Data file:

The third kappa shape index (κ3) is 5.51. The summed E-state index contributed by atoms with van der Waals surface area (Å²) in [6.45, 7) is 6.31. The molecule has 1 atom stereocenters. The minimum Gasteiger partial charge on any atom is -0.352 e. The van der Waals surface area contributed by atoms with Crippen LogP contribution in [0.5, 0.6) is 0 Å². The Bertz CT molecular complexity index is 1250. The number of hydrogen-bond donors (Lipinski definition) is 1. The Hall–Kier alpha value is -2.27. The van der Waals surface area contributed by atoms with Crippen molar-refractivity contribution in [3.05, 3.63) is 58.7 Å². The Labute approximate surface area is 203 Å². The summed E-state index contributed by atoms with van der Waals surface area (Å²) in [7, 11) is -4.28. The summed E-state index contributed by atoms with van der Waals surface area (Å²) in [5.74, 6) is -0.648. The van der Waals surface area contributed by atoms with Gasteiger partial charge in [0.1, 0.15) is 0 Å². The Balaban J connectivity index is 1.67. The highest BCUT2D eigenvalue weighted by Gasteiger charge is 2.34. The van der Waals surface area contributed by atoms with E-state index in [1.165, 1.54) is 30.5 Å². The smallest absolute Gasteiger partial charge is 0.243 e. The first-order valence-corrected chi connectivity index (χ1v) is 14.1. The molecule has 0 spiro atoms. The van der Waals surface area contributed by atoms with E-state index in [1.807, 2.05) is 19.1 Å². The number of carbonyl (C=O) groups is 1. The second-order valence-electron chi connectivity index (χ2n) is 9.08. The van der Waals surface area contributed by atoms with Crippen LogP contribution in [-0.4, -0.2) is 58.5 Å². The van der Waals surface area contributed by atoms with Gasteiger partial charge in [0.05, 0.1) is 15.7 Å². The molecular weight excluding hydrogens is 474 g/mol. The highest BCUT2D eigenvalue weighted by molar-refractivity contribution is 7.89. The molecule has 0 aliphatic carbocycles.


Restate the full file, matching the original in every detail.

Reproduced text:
The third kappa shape index (κ3) is 5.51. The summed E-state index contributed by atoms with van der Waals surface area (Å²) in [6.45, 7) is 6.31. The molecule has 1 atom stereocenters. The minimum Gasteiger partial charge on any atom is -0.352 e. The van der Waals surface area contributed by atoms with Crippen LogP contribution in [0.5, 0.6) is 0 Å². The Bertz CT molecular complexity index is 1250. The number of hydrogen-bond donors (Lipinski definition) is 1. The Hall–Kier alpha value is -2.27. The van der Waals surface area contributed by atoms with Crippen molar-refractivity contribution in [3.05, 3.63) is 58.7 Å². The Labute approximate surface area is 203 Å². The summed E-state index contributed by atoms with van der Waals surface area (Å²) in [7, 11) is -4.28. The summed E-state index contributed by atoms with van der Waals surface area (Å²) in [5.74, 6) is -0.648. The van der Waals surface area contributed by atoms with Gasteiger partial charge in [0.1, 0.15) is 0 Å². The Balaban J connectivity index is 1.67. The highest BCUT2D eigenvalue weighted by Gasteiger charge is 2.34. The van der Waals surface area contributed by atoms with E-state index in [1.165, 1.54) is 30.5 Å². The smallest absolute Gasteiger partial charge is 0.243 e. The first-order valence-corrected chi connectivity index (χ1v) is 14.1. The molecule has 0 spiro atoms. The van der Waals surface area contributed by atoms with E-state index in [1.807, 2.05) is 19.1 Å². The number of carbonyl (C=O) groups is 1. The second-order valence-electron chi connectivity index (χ2n) is 9.08. The van der Waals surface area contributed by atoms with Crippen LogP contribution in [-0.4, -0.2) is 58.5 Å². The van der Waals surface area contributed by atoms with Gasteiger partial charge in [0.05, 0.1) is 15.7 Å². The molecular weight excluding hydrogens is 474 g/mol. The highest BCUT2D eigenvalue weighted by molar-refractivity contribution is 7.89. The molecule has 0 aliphatic carbocycles.